‘A Bird on a Leash Is Not a Bird’

Philippe Petit balances on a wire stretched between the towers of the World Trade Center on August 7, 1974. [Source: NYT/Jean-Louis Blondeau/Polaris]

A caller to On Point with Tom Ashbrook asked Philippe Petit if he wore some kind of belaying line when he danced across that wire stretched between the Twin Towers. “I was as free as a bird,” the intrepid wire-walker answered. “A bird on a leash is not a bird”.

In his youth, Petit fused an engineer’s painstaking planning with a poet’s flare to execute a number of daring, unauthorized wire walks — between the towers of Notre Dame in Paris, off the Sydney Harbor Bridge in Australia, and between the 110-story World Trade Center towers. Now 58, he is in the news again with the release of the documentary film Man on Wire, based on his 2002 memoir To Reach the Clouds.

Petit was joined by documentary director James Marsh for a fascinating and surprisingly nostalgic On Point interview. Here’s the blurb:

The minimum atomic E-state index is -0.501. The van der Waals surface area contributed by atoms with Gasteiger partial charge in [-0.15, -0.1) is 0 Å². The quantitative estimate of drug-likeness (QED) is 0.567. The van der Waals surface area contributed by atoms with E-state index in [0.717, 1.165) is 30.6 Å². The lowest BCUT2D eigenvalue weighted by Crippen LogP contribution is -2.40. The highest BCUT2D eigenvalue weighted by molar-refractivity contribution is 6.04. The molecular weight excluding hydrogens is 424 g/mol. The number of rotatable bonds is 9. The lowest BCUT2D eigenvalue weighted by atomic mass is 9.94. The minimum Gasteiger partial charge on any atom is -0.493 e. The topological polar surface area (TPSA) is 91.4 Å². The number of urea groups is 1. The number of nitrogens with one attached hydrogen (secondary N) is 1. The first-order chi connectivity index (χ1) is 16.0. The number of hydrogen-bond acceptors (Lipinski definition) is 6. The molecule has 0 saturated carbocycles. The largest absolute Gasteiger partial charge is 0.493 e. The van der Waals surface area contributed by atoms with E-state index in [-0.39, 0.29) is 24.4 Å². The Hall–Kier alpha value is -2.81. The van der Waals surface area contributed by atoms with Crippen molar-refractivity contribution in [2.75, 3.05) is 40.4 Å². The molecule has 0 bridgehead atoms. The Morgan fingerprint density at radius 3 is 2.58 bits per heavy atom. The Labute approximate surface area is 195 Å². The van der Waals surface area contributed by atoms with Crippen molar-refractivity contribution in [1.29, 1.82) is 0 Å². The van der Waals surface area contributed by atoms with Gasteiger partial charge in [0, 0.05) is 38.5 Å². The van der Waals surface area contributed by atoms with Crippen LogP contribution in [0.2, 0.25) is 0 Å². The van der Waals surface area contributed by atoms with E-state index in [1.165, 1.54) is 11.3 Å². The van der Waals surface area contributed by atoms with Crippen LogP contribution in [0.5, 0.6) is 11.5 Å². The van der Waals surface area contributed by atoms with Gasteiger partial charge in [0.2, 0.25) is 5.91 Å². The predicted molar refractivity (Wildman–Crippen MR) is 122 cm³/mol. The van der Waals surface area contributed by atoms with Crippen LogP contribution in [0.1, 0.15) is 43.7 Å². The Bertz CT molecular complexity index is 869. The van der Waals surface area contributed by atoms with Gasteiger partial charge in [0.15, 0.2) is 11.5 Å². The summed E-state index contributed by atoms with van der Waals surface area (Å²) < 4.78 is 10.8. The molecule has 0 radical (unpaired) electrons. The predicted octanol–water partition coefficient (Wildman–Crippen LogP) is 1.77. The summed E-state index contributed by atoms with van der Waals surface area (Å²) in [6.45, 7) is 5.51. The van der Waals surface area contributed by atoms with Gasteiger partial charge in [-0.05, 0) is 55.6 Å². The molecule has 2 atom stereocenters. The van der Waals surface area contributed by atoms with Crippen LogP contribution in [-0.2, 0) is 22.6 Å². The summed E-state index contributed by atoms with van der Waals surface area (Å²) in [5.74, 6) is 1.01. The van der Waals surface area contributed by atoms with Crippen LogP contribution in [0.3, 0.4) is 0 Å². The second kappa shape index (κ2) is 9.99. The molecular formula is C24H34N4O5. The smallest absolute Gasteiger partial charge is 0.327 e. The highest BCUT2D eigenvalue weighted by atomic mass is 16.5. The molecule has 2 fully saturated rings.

In the early morning light of August 7, 1974, an almost unbelievable thing happened in the skies above lower Manhattan.

One hundred and ten stories above the streets far below, 24-year-old Frenchman Philippe Petit stepped out on a wire secretly pulled between the twin towers of the World Trade Center and for 45 minutes, as police raged and pedestrians looked on dumbfounded, danced in the sky.

Now, of course, the towers are gone — since 9/11, just a memory above Ground Zero.

That absence has changed the context and meaning of Petit’s story. But in a way, that brings only more mystery and awe to it.

See the Man on Wire trailer. Read A. O. Scott’s NYT movie review.

This entry was posted in 1970s, film, New York. Bookmark the permalink.

5 Responses to ‘A Bird on a Leash Is Not a Bird’

  1. ms modigliani says:

    Vertigo sets in when I look at that photo of Phillipe Petit balancing on a wire above the city. I’ll be sure to download that “On Point” podcast.

  2. Mark Willis says:

    It is a wonderful radio show. Philippe Petit isn’t a daredevil like Evel Knievel, but a performance artitst like Yves Klein. Vertigo is an appropriate response!

  3. Pingback: a blind flaneur » Yves Klein’s Leap Into The Void

  4. elizabeth says:

    Il faut un coeur inébranlable et un courage diabolique. Cette photo , sur le mur de ma salle de classe, me rappelle son exploit tous les jours. Il a volé près du soleil sans perdre ses ailes.

  5. Pingback: Finding A Balance Beyond 9/11 | a blind flaneur

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